Cindy’s Brazilian Adventure

April 27, 2017

We here at CNE were lucky to have been selected as a Fellowship Host for the 2016 Young Leaders of America Initiative (YLAI) Professional Fellows program. The U.S. Department of State operates the program, which is coordinated locally by a number of “hubs.” The Presidential Precinct functions as a hub and matches YLAI Fellows with local Fellowship Hosts. After hosting YLAI Fellow, Liz Silva of Brazil, CNE’s own Cindy Colson was selected to participate in a Reverse Exchange and spent two weeks in Brazil.

CNE: How was CNE selected for the YLAI program?
Cindy: Presidential Precinct considers each Fellow individually and tries to find a Host that best suites their interests and expertise. Liz’s for profit consulting firm, INK, works with a lot of nonprofits and shares best practices with them, especially around project management. Presidential Precinct saw an alignment between her work and the unique role CNE fills here in the Charlottesville community.

What do you feel CNE gained from having Liz here?
Liz’s firm does business throughout Brazil. Because Brazil is such a large country she’s really had to leverage the internet to provide services. She was interested in how CNE maintains a local presence and I got to understand how she built her business nationally. That’s been helpful for me in thinking about how CNE can extend our reach to support nonprofits beyond the Charlottesville area. One example of this is our Virtual Resource Database, which we’ll be launching later this year.

You spent two weeks working with Liz in Brazil. What did you do while you were there?
A lot! Liz made sure my calendar was packed, which means I had so many great opportunities. I met with family foundations, corporate foundations, nonprofit leaders and staff, and a graduate class at a business school. In each of these cases, I met with their stakeholders—whether grantees or students or staff—and shared CNE’s perspective and best practices.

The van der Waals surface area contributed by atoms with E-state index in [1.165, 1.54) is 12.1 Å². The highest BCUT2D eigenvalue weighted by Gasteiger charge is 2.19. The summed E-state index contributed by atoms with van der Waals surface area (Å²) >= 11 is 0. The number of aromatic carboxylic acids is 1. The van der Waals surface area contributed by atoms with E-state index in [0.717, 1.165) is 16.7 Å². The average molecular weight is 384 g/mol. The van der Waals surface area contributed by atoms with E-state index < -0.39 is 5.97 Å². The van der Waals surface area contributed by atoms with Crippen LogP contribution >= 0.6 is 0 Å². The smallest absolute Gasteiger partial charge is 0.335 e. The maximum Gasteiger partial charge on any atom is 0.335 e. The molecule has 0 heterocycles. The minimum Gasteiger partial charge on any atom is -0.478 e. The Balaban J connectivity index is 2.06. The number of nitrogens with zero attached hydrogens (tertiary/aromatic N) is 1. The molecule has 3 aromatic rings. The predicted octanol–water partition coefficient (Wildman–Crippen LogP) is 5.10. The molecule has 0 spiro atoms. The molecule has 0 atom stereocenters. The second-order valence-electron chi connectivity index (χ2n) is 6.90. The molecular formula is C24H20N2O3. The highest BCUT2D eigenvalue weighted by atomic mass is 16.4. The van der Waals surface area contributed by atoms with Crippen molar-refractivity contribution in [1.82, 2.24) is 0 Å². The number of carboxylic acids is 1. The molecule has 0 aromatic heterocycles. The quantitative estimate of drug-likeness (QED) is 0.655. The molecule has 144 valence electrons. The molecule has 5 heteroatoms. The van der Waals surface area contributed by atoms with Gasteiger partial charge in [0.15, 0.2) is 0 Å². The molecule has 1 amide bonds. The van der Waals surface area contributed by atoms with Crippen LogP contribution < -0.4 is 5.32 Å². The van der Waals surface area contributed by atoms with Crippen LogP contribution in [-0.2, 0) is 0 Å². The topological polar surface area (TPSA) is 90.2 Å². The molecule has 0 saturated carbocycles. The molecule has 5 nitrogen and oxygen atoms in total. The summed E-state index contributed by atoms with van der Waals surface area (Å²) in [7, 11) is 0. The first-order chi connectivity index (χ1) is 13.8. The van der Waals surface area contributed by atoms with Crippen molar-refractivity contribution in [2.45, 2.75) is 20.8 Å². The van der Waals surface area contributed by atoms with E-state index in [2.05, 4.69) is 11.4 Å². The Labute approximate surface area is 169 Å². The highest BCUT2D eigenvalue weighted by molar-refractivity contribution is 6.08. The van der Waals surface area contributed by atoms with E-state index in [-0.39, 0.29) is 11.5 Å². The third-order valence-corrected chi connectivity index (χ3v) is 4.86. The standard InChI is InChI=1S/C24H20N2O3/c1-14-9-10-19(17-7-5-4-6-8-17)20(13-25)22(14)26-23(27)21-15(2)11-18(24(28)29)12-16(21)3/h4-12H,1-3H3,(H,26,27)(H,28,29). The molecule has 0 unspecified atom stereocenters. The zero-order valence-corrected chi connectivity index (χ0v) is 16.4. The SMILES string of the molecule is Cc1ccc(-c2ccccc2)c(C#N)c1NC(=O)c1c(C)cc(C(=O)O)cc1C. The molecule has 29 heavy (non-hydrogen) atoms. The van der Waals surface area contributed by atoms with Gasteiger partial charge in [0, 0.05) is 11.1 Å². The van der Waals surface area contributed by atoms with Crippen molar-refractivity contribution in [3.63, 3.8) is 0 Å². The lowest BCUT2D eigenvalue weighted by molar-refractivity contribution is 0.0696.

What did the nonprofit sector in Brazil have in common with the United States?
I saw the same drive to professionalize the sector and the intense focus on evaluation. No matter where you go, nonprofits want to provide quality programs through a sustainable business model, and having knowledgeable, skilled staff and the ability to measure outputs and evaluate impacts go a long way towards this.

What surprised you about the nonprofit sector in Brazil?
One thing I didn’t expect was how much national politics and culture can shape the role and structure of nonprofits, especially in regards to how culture and government view philanthropy and how this shapes the perception of the nonprofit sector. For example, in Brazil, funders support individual programs rather than organizations, which creates a challenge—bigger than we face in US—of having to support operational costs. Seeing this difference, I realized how much our own structures here in the US are key to sustaining our nonprofits. We have a unique tax structure that rewards philanthropy—both from business and individuals. Losing this would severely damage the sector as a whole. Coincidentally, I came back to work after my time in Brazil to an email informing me about the Independent Sector’s Giving 100 campaign. By allowing more people to claim charitable deductions, this movement seeks to further bolster our culture of philanthropy in the US. It’s one way to preserve and strengthen what makes our nonprofit sector so strong.

Want to hear more about the nonprofit sector in Brazil? The Presidential Precinct has just released a new episode of its Global Founders podcast based on their interview with Cindy and Liz.

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